View Full Version : how to find normal to slanted plane?

I wish to draw a 3d polygon that has 5 sides and 7 faces. 3 sides are equal length and 90 deg between them, 1 side also 90 deg but shorter length, last side is slanted at angle of 57 deg to horizontal so effectively, the whole figure looks like a cube with an edge "chipped off". Problem is I do not know how to find the normal to the slanted plane..... if need, how i copy a figure to here to show better what i mean

okie i think i can find it by using 3 coordinates in the slanted face, find 2 vectors in the slanted plane then do cross-product and get the unit vector, is that right?

have a query, because this 3D polygon has 2 faces that have 5 vertexes each, the rest 4 vertexes/face, that means I have to draw each face out, cannot use any for loop (eg for a cube)?

JanHH

01-02-2004, 06:28 PM

do you want to draw one polygon with 7 points, or a 3d object that is made up of 7 triangles? it is not clear what you mean.. so better post a picture.

If you have a polygon (one polygon = one face) wich has more than three vertices, there are two possibilities:

- they all lie on one plane, then they would all have the same perpendicular normal vector

- they do not lie on one plane, then it is in fact not one polygon but should be tesselated to triangles.

once you got triangles, either because you tesselated the polygon to triangles or becaus you really meant a 3d object which is made up of triangles, you can simply compute the normals from the vertex coordinates (although I cannot give you the formula, but there is a simple one, search for it).

Jan

[This message has been edited by JanHH (edited 01-02-2004).]

[This message has been edited by JanHH (edited 01-02-2004).]

When all points have been extracted, calculate the normal by using the crossproduct and then normalize the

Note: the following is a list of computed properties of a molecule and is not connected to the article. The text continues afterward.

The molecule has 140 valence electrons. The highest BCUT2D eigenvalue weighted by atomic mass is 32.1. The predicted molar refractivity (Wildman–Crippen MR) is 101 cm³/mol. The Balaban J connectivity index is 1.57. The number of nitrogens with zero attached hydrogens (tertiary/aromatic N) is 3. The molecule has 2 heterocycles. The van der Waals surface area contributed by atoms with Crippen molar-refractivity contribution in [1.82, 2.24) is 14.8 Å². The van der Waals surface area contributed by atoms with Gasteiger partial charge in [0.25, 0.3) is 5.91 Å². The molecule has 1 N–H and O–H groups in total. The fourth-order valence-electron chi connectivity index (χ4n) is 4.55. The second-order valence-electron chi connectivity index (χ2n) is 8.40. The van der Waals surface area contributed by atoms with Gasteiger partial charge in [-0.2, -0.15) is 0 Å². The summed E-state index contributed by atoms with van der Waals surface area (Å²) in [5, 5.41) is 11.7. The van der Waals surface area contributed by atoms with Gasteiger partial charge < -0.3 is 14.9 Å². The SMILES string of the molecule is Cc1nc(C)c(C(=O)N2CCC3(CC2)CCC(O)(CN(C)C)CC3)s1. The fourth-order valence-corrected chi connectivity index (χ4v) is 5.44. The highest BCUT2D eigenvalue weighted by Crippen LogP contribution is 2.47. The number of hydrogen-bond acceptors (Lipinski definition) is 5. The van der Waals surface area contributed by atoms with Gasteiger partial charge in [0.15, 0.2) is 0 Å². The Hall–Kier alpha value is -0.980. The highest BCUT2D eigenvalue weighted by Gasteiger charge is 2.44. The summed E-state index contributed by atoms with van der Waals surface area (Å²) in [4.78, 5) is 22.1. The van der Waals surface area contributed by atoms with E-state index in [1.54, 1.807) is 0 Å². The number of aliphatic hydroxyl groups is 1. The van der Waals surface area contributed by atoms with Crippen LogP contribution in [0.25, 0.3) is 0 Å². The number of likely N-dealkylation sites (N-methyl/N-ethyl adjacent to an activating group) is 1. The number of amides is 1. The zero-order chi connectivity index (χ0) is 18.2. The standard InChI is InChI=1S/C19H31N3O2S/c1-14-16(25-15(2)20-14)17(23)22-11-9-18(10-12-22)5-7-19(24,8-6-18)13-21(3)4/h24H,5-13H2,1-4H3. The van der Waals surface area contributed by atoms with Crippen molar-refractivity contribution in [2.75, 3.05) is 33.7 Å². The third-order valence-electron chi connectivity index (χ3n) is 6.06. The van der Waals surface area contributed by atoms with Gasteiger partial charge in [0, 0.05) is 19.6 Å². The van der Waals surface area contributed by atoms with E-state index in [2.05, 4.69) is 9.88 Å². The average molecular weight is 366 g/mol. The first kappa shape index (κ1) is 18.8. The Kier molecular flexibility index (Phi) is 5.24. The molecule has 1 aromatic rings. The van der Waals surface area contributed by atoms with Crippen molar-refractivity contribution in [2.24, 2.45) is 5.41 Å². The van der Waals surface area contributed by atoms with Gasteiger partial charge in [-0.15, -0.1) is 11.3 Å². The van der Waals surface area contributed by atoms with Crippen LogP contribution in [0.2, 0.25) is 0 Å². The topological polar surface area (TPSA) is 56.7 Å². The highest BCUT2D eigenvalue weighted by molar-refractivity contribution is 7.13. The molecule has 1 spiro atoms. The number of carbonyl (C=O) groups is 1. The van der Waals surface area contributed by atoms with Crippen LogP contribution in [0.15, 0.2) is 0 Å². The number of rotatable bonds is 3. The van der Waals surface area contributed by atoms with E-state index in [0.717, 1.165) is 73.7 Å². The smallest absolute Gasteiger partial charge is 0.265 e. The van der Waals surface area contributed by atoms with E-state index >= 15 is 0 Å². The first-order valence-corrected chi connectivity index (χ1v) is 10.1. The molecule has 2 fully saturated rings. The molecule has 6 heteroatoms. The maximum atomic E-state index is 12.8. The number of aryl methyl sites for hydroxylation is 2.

vector you get:

N = (p2-p1)X(p3-p1)

N/sqrt(N*N) = Ñ

Whereas p1, p2 and p3 are 3D vectors (points of the triangle, or three arbitrary points on the face/polygon.)

N is the unnormalized normal.

Ñ is the normal you seek.

N*N is the dotproduct of the normal.

sqrt means 'square root of'

Although beware!

The order of the three points is important because they tell what direction the normal will point. Out or In.

If you treat P1 as point 1 in our rendered triangle, P2 as number 2 and so on, you will get the normal to point out of the front face of the triangle you are rendering using that same order.

So you calculate your normal as you render the triangle in gl, simple enough.

If your normals point the wrong way (out instead of in) just invert it.

Hope that helped.

thanx , i will try that out. I have 7 faces, 5 faces are quads, 2 faces have 5 vertices each. and these faces connect to form a 3D figure...

JanHH

01-03-2004, 03:51 AM

sounds weird to have faces with 4 or 5 vertices.. generally rather pointless. you should tesselate this to triangles and then compute the normals as shown above. problem with faces that have more than 3 vertices is that you cannot really tell what the face looks like, as the points do not all have to lie on one plane in 3d space, so you might get strangely curved surfaces that are not lit correctly. The triangle is the only face that is completely defined by its vertices.

Jan

[This message has been edited by JanHH (edited 01-03-2004).]

Such large polygons with 'strange' curvature should be automatically tessalated and and get their normals and even fragment shading interpolated for a generic 'curve' of the surface. All you have to do is to give one Convexity vector using glConvexityfv()

..... in OpenGL2.0 hopefully http://www.opengl.org/discussion_boards/ubb/smile.gif

As JanHH said, better tessalate (split) the polygon into triangles, because you will in some angles of view get missing surfaces or see-through artifacts.

i manage to calculate the normal and use it to draw my polygon but as I put it in another post, the colour seem brighter for this polygon compared to another object(cube) although both have same normals for front face.

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